By ED HOWELL
Daily Mountain Eagle
Jasper’s First Baptist Church is hosting a large trailer that will bring free dental services to area residents in a three-day event this week — while one …
By ED HOWELL
Daily Mountain Eagle
Jasper’s First Baptist Church is hosting a large trailer that will bring free dental services to area residents in a three-day event this week — while one local organizer said officials are hoping to make this a more regular service to the needy.
Matt Lotspeich, the pastor of education and evangelism at the church, said the North American Mission Board (NAMB) of the Southern Baptist Convention will be bringing in its Send Relief Mobile Dental Clinic on Thursday, Friday and Saturday from 9 a.m. to 4 p.m. each day.
The state-of-the-art trailers are used in connection with local medical personnel, events and churches to minister to local communities, according to Kevin Ezell, president of the NAMB in a video on the organization’s website. The NAMB also has a mobile unit for other medical treatment that can be offered as a ministry, although only the dental mobile unit will be on hand this week in Jasper.
Lotspeich said the event will team up with three local dentists — Dr. Jim Cox, Dr. Amanda Darty and Dr. Ron Brown — who will be seeing patients.
The first day, Thursday, will be the screening day to determine what can be done with patients, as serious needs will be addressed.
“It is for acute dental pain. That is the aim,” Lotspeich said.
Retired Jasper dentist Buddy Thorne, who practiced for 48 years in the field, said Monday he would be doing the screening Thursday.
“What I’m going to be looking for first is pain in children, and then pain overall,” he said. “Then I am going to be looking at children to put sealants on. Sealants are a preventative measure to keep the children from getting any decay. They will reduce cavities by 75 percent.”
Thorne, who has been a member of First Baptist since 1961, said among procedures that will not be performed are those for crowns, bridges, implants and dentures. Some cleaning may be allowed on children.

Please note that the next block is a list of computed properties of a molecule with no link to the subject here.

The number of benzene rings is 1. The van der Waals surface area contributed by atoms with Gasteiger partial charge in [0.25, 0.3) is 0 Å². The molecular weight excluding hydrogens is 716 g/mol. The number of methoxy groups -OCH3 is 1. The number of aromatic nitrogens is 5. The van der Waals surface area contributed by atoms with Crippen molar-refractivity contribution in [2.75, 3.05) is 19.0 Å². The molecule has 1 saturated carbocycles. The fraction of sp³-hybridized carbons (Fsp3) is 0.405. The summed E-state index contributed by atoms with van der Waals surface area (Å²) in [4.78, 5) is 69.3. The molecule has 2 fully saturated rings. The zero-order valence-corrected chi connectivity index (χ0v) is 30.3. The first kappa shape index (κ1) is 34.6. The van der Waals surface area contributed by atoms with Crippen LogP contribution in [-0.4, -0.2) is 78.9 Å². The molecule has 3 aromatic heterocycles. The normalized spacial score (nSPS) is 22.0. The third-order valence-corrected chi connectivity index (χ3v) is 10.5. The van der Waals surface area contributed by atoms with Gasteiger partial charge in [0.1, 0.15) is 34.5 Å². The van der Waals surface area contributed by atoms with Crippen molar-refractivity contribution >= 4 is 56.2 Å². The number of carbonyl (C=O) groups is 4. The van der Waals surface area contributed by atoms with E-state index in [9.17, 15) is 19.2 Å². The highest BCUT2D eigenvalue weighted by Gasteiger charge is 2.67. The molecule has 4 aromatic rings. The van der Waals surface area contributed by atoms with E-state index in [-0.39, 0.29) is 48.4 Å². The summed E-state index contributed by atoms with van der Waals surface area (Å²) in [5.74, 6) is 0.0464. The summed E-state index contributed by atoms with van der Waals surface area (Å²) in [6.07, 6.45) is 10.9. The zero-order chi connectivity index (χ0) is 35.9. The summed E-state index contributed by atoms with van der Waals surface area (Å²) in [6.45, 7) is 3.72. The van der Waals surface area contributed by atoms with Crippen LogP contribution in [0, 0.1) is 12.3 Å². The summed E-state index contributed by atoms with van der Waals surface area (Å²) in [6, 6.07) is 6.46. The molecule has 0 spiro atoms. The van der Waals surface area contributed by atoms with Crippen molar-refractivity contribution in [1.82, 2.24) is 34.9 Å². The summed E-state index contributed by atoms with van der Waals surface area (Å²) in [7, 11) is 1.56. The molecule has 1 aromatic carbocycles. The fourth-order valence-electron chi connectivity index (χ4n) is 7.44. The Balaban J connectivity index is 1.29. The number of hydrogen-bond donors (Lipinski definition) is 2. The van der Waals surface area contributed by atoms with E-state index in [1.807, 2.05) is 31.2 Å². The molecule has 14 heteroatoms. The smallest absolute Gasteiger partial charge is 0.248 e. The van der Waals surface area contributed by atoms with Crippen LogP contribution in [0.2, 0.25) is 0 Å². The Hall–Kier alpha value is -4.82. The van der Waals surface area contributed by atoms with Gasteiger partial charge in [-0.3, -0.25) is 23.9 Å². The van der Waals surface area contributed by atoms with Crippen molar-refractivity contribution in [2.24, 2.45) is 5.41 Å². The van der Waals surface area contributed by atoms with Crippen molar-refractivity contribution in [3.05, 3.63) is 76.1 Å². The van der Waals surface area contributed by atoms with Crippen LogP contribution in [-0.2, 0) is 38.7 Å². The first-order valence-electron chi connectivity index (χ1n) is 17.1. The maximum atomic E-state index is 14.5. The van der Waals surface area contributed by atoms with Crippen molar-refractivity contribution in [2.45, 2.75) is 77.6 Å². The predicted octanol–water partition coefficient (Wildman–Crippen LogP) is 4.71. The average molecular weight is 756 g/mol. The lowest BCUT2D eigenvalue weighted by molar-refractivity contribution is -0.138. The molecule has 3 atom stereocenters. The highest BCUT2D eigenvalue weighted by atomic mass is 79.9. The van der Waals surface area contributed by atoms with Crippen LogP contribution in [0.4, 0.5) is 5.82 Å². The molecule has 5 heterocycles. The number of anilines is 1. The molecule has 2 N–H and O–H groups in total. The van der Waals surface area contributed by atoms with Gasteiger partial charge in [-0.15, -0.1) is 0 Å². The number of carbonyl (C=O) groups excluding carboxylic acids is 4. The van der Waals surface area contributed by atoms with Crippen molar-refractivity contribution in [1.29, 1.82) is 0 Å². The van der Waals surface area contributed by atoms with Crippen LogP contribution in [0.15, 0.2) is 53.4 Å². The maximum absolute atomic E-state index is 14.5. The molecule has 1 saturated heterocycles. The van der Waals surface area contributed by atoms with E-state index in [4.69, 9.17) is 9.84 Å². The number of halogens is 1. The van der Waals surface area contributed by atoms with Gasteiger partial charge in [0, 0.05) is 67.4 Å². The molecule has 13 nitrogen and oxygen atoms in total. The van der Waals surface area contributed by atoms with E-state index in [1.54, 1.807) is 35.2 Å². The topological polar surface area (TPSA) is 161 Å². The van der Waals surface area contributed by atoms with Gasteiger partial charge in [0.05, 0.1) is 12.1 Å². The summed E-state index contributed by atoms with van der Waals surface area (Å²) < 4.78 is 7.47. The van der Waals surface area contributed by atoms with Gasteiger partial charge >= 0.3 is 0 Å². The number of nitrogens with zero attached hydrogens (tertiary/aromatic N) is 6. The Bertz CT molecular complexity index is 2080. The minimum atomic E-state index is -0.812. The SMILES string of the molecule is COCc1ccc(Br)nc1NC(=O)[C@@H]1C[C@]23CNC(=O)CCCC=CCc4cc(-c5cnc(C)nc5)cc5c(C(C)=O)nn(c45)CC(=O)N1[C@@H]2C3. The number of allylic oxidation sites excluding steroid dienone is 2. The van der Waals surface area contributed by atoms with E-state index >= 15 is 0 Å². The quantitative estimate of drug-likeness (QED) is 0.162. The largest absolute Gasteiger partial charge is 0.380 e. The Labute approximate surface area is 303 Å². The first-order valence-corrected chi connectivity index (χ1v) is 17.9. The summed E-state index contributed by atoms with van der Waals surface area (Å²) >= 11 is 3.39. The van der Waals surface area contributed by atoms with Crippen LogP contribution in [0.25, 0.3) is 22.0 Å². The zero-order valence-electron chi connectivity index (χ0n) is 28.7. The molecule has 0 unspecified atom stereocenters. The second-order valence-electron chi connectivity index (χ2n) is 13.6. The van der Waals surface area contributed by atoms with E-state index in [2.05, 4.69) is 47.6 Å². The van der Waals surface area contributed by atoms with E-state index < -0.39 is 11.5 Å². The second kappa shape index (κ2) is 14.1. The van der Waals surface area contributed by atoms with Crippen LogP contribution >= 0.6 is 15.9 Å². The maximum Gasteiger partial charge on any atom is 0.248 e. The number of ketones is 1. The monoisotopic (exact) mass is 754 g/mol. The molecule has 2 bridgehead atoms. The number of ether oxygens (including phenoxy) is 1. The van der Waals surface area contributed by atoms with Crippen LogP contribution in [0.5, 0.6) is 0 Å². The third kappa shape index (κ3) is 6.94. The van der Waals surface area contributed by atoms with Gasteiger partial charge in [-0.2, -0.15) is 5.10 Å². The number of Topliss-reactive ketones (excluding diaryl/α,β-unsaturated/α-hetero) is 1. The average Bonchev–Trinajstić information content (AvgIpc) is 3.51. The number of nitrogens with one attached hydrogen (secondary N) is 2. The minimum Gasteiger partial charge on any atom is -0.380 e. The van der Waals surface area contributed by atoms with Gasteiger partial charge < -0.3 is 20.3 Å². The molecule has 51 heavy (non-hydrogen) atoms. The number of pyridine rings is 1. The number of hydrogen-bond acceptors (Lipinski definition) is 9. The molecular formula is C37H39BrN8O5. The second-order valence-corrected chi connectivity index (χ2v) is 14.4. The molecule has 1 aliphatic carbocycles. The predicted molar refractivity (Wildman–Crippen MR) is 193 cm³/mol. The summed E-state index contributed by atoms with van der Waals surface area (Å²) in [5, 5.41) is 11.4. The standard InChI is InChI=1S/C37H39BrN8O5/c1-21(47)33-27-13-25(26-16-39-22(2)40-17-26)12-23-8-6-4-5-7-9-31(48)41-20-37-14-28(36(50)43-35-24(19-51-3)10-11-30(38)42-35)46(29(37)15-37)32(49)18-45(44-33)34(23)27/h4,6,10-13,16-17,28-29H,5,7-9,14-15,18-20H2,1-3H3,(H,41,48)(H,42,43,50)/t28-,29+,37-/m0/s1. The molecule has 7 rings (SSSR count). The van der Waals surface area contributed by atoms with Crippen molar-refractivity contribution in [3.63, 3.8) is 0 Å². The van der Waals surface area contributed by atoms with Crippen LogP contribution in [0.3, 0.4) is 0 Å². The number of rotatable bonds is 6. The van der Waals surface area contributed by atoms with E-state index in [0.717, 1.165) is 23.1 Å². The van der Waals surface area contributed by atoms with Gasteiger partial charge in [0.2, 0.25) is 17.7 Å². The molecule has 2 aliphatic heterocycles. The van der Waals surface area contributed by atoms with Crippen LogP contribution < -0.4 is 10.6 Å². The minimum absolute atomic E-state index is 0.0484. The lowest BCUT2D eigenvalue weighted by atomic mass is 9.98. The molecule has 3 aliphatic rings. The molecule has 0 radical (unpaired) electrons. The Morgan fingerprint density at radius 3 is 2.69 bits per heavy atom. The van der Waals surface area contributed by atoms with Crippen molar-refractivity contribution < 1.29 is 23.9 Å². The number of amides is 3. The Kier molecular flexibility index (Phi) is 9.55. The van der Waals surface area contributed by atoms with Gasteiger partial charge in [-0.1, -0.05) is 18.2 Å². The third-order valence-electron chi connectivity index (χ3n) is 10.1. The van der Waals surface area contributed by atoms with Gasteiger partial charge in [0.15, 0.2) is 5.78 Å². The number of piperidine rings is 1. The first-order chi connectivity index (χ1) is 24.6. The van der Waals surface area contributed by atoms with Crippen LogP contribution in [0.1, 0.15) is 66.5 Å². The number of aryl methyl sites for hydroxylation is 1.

“To tell you the truth, we’re going to make some mistakes on this thing, because this is the first time we’ve done it,” he said.
Once the patients are screened, they will be given appointments for one of the next two days, Lotspeich said.
“Our church will be helping out with volunteers,” he said. “There is actually six different stations you go through. We’ll have a welcome desk and help people fill out forms. We’ll get to talk to people, get to know them and be a friend to them.”
The church “has had more people than we could use to donate their time to help out with this,” Thorne said. “We’ve just been swallowed up by people who said they will help.” He said volunteers who once helped with dental needs at the former Hope Clinic have also offered to help.
Thorne said dentists in the area are willing to donate their time, and discussions have been held about doing this maybe once a quarter “to try to get to the people who fall between the cracks with insurance.” He said they are working to try to bring back the NAMB mobile unit regularly.
“This will not be a one-time deal,” he said.
Some medical personnel don’t see Medicaid patients, he said, explaining many of those patients don’t show up, wrecking havoc on the appointment books, and many don’t ever pay what is asked for, he said. However, he said many dentists would overlook the payment problem, as some medical professionals see Medicaid patients as a matter of just “donating their time.”
He said many of those patients don’t have the insurance or funds to pay.
“Just basic dental work can be pretty expensive,” he said. “Some people have fallen between the cracks and don’t have any help. It is up to people who have sworn an oath that they will take care of people. It is up to us to look after people who don’t have the wherewithal to handle all these needs.”
Lotspeich saw the opportunity as a ministry to local people.
“We just saw this event as a way to help people in this community who have a hard time getting dental care because they can’t afford it,” Lotspeich said. “We look in Scripture at how many times Jesus helped people with physical ailments and healed them.
“It is a way to point to the fact He is a loving Savior and did those miracles to point to the fact he is the Messiah. So we want to just help people out with the needs they have just to point to Christ and everything He has done for us. We just want to serve our community.”
Anyone wanting more information can call 205-221-6444.